The Kimbo is a frameless aluminum camper with a shell made from a 5052 aluminum alloy that attaches to any 6 ft. truck bed. Mark King, owner and lead designer currently has two patents pending on the Kimbo.
King has in impressive docket of inventions. He learned how to weld aluminum while making his very own electric car in high school. Subsequently, he dropped out of community college and invented a granola bar texture analyzer for General Mills, and after that he started the company Trayvax to make digital-theft-proof metal wallets (part aluminum).
King is an outdoor enthusiast who was living in a 19 ft airstream trailer for three years. However, he desired something more simple, yet still practical and aesthetically pleasing. He decided to design his next home — and that was the first Kimbo camper.
Having had many diverse experiences using aluminum, King chose the metal as his medium. “I think aluminum is beautiful, and it’s easier to work with than other materials. It’s also very aerodynamic, and so light,” said King. “I can leave it [the Kimbo] on my truck and take it with me anywhere. I even pass people in the fast lane.”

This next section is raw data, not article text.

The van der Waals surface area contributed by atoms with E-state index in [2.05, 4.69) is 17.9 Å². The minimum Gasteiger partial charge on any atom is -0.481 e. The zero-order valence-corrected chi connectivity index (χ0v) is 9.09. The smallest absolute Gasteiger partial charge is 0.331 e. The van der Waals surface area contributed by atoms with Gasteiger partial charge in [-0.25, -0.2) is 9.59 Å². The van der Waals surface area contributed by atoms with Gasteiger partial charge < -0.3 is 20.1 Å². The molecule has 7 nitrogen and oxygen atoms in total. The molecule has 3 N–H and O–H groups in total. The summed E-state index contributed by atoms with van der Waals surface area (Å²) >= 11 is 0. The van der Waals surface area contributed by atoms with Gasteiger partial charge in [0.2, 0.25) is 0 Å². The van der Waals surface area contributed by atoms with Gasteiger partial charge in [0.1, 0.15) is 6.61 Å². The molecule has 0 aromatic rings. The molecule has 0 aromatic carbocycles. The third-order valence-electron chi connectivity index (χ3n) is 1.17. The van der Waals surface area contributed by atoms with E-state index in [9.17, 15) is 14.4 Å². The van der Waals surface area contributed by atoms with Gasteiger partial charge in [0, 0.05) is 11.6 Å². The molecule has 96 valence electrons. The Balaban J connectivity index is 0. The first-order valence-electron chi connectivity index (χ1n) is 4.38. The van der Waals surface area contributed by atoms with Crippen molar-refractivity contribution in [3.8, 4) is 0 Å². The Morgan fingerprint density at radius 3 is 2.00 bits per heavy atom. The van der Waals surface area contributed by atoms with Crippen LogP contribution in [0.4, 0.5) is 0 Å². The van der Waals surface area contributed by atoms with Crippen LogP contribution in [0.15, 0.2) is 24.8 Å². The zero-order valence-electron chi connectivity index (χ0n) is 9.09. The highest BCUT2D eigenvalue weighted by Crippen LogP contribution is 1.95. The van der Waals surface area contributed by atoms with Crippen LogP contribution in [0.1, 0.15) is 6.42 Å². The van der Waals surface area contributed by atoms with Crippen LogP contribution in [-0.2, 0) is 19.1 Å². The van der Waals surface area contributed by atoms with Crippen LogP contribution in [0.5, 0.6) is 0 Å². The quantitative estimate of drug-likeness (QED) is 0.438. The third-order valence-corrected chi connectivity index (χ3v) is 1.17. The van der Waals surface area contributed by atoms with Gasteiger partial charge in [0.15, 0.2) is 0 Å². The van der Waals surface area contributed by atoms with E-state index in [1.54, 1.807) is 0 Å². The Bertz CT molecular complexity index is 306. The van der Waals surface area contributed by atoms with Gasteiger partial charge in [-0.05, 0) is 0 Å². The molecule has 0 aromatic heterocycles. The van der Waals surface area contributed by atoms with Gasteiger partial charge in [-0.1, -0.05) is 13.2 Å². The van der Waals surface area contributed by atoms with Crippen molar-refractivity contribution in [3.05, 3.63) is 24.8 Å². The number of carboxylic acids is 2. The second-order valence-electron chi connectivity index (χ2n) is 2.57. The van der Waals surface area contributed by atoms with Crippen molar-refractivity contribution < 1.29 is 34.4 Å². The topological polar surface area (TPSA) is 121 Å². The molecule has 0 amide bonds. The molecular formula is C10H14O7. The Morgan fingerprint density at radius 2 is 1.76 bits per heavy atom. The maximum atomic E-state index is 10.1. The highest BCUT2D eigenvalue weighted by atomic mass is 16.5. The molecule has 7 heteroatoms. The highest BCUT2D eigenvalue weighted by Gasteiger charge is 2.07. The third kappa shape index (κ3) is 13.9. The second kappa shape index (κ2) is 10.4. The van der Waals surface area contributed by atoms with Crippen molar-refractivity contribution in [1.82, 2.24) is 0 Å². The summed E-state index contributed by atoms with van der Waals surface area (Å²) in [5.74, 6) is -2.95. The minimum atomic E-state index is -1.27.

When designing the Kimbo prototype, he began by joining the aluminum shell using welding technique, but it took him two weeks straight for a single camper. So, he went in search for a new solution. Now, he uses riveting to join the aluminum together, since it is much less challenging, and in terms of business, faster to put together.
King came up with the no-frame design so as to maximize the amount of usable interior space and as a way to prevent major temperature transfers. Frames tend to easily transfer cold or heat from the outside, but with the frameless Kimbo, panels of foam on the inside can turn it into a giant cooler. The interior of the camper contains R5 insulation with a brushed fabric interior.
The outside of the camper shell features a brush finish. Having had the experience of tree branches scratching one of his RVs, King is familiar with how easily campers and RVs get dinged. The brushing technique was devised so if the Kimbo were to be scratched, the scratch would fade right in.
One of King’s favorite things is to see people’s reactions to the inside of the camper. “It’s very cozy, like a home with a kitchen, fireplace, two couches, table, fridge, shower (etc.),” said King.
It takes about one month to manufacture a single Kimbo camper, and so far 19 have been sold including pre-sales.